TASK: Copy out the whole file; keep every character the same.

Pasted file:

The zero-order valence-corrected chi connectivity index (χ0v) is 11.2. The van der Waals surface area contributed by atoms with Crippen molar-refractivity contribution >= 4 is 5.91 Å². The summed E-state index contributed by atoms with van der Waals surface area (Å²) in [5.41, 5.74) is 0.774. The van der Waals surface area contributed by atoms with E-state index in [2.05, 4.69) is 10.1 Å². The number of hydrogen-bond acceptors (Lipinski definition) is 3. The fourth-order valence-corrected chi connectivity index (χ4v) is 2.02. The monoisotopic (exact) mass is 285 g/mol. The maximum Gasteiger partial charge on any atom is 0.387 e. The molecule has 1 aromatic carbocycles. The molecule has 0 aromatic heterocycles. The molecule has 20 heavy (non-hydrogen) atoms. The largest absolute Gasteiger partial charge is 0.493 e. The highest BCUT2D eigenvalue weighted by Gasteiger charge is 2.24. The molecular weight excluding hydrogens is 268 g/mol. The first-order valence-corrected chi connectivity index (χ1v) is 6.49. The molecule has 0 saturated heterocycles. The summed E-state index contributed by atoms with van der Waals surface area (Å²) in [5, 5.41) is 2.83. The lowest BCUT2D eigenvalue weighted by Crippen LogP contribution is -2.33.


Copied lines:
The zero-order valence-corrected chi connectivity index (χ0v) is 11.2. The van der Waals surface area contributed by atoms with Crippen molar-refractivity contribution >= 4 is 5.91 Å². The summed E-state index contributed by atoms with van der Waals surface area (Å²) in [5.41, 5.74) is 0.774. The van der Waals surface area contributed by atoms with E-state index in [2.05, 4.69) is 10.1 Å². The number of hydrogen-bond acceptors (Lipinski definition) is 3. The fourth-order valence-corrected chi connectivity index (χ4v) is 2.02. The monoisotopic (exact) mass is 285 g/mol. The maximum Gasteiger partial charge on any atom is 0.387 e. The molecule has 1 aromatic carbocycles. The molecule has 0 aromatic heterocycles. The molecule has 20 heavy (non-hydrogen) atoms. The largest absolute Gasteiger partial charge is 0.493 e. The highest BCUT2D eigenvalue weighted by Gasteiger charge is 2.24. The molecular weight excluding hydrogens is 268 g/mol. The first-order valence-corrected chi connectivity index (χ1v) is 6.49. The molecule has 0 saturated heterocycles. The summed E-state index contributed by atoms with van der Waals surface area (Å²) in [5, 5.41) is 2.83. The lowest BCUT2D eigenvalue weighted by Crippen LogP contribution is -2.33.